The Anomalous Archive, Part XXI: 'First Time Mission' by Paul Anobile

[This review was originally posted on the Anomaly forum on July 14, 2011.]

"First Time Mission," 1st in Issue 8 of The Cross and the Cosmos

I often have a hard time with time travel plot lines. I generally don't like them, either as the main speculative element or within the confines of a fantasy or science fiction universe. However, recently I've been rethinking this opinion, thanks to a philosophy of time travel that I've seen a couple of times now, including in "First Time Mission" by Paul Anobile.

The way I see it, the hypothetical time travel in "First Time Mission" is fully deterministic. That is, the effect that the time mission would have on the future was pre-determined before the time traveller journeyed into the past, because the time traveller’s mission has already occurred in the time traveller’s own past. Thus, a time traveller could not (as I think happens in Back to the Future) accidentally prevent his parents' marriage and thereby cause himself to cease to exist; because any influence of the time mission would have already happened to his parents before he was born. Any attempt to prevent a tragedy or disaster from befalling would be futile, and the time traveller’s own attempts to change history might even have contributed to the disaster happening in the first place, so that the failed time mission is part of the disaster in a never-ending, immutable pattern.

I wonder if predestination is something like this. After all, in both "First Time Mission" and the other thing that got thinking about this philosophy of time travel (a two-part episode in Season 3 of Babylon 5 entitled "War Without End"), there is never any force that compels the time travellers to act any particular way, and yet in both cases the results of time missions are inevitable, at least as far as I can tell.


But "First Time Mission" doesn't go very deeply into this. The fact that the protagonist cannot change history is only mentioned rather casually to explain why a story about the first attempt to travel back in time doesn't have a more epic scope. The apparatus of traveling back in time is rather familiar, and I'm sure that it's no coincidence that the year of arrival is 1985, the same year that Back to the Future was made and set in.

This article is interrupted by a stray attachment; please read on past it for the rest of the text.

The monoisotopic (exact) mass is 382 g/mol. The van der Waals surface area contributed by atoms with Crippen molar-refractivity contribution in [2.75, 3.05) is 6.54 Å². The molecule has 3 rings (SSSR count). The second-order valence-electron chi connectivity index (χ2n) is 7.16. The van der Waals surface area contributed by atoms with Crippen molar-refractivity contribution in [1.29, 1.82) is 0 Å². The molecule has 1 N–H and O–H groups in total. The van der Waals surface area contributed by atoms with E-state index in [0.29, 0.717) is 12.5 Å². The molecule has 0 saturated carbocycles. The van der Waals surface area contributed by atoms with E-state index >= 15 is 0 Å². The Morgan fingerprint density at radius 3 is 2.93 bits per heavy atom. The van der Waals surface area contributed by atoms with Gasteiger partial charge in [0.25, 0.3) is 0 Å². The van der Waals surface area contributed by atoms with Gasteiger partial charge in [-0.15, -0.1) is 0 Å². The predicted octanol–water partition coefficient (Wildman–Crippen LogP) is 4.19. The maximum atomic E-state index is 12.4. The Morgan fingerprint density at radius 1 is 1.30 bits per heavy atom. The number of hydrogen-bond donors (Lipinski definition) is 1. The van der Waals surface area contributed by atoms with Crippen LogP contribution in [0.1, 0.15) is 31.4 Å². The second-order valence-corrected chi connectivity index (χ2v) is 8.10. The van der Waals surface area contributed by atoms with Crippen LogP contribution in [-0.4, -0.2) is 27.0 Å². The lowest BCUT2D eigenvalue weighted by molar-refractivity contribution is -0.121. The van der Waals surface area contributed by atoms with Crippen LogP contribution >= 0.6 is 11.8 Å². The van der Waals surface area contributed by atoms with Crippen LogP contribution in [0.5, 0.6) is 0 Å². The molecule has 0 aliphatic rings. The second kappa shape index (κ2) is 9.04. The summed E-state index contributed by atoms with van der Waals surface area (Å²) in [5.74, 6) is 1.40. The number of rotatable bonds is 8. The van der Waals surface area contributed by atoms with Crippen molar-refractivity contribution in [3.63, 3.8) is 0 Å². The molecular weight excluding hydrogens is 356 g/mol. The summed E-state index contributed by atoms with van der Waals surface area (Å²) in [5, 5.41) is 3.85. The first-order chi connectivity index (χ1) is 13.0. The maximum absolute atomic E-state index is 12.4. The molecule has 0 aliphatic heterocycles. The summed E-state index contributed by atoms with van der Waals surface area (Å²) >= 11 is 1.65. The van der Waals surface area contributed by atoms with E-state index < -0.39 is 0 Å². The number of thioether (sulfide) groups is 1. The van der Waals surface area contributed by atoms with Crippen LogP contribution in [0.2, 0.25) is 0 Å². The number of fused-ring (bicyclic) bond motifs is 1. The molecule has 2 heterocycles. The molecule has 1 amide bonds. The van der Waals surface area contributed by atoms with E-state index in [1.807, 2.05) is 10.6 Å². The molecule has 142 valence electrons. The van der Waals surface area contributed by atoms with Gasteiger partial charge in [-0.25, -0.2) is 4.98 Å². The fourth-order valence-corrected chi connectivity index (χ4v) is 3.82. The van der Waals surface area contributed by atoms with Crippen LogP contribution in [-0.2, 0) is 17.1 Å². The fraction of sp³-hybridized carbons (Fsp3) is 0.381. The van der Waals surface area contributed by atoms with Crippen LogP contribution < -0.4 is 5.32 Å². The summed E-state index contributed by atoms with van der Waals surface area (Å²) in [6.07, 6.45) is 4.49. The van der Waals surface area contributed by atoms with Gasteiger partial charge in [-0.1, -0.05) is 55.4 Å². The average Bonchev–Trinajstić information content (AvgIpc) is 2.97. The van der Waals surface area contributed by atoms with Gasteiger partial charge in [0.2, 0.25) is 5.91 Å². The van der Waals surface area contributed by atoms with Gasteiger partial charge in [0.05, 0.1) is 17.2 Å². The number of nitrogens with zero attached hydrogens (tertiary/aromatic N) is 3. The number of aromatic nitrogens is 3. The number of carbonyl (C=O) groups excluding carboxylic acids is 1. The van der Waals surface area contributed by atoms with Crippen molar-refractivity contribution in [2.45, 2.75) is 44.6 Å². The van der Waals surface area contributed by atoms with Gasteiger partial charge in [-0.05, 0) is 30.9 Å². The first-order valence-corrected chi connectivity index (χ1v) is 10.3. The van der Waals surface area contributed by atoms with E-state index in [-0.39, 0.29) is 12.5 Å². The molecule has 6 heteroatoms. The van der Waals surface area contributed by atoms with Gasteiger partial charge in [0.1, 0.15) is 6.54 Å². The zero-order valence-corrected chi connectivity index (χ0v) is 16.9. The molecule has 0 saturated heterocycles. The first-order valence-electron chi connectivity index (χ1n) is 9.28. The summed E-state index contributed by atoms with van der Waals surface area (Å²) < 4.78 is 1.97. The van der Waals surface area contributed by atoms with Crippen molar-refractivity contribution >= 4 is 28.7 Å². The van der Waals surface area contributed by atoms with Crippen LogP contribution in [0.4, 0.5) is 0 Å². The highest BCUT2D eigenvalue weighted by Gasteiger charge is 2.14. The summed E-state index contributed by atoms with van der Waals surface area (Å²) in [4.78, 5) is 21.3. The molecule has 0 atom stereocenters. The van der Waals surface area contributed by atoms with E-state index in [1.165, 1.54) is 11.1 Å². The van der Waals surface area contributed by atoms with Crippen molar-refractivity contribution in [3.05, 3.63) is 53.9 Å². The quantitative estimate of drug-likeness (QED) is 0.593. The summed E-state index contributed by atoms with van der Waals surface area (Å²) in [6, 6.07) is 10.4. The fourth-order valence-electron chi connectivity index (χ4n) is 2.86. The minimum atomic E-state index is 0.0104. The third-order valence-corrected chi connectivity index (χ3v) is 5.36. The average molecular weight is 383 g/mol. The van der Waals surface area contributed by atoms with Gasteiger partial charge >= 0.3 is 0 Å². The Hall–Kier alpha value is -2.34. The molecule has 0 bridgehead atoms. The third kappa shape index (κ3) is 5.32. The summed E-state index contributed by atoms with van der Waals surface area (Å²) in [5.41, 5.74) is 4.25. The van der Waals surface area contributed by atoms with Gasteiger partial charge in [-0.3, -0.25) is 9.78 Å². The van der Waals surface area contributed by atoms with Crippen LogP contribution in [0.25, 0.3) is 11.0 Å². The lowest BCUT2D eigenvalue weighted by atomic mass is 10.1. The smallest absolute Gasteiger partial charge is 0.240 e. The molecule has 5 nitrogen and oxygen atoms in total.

The story has a pretty good structure, anticipating its main theme (which has absolutely nothing to do with destiny or free will, as might be expected with a time travel plot). However, I find the execution of the story to weak in some ways. As a romance, the story feels somewhat awkward to me, perhaps because the emotion is not revealed through careful description. It's just there, in both the narration and dialogue. The dialogue seems up-front and awkward as well, and I know that in at least one place this is due to the fact that most of a conversation is just double-quoted paragraphs of dialogue without narrative sentences to give context. Also, doubly emphasizing certain words in both italic and underlined text seems strange.

Still, it's interesting how the author used a big, epic plot and genre to develop a more gentle and personal story. I think the story deliberately uses this discrepancy to emphasize it's theme, which is clever.

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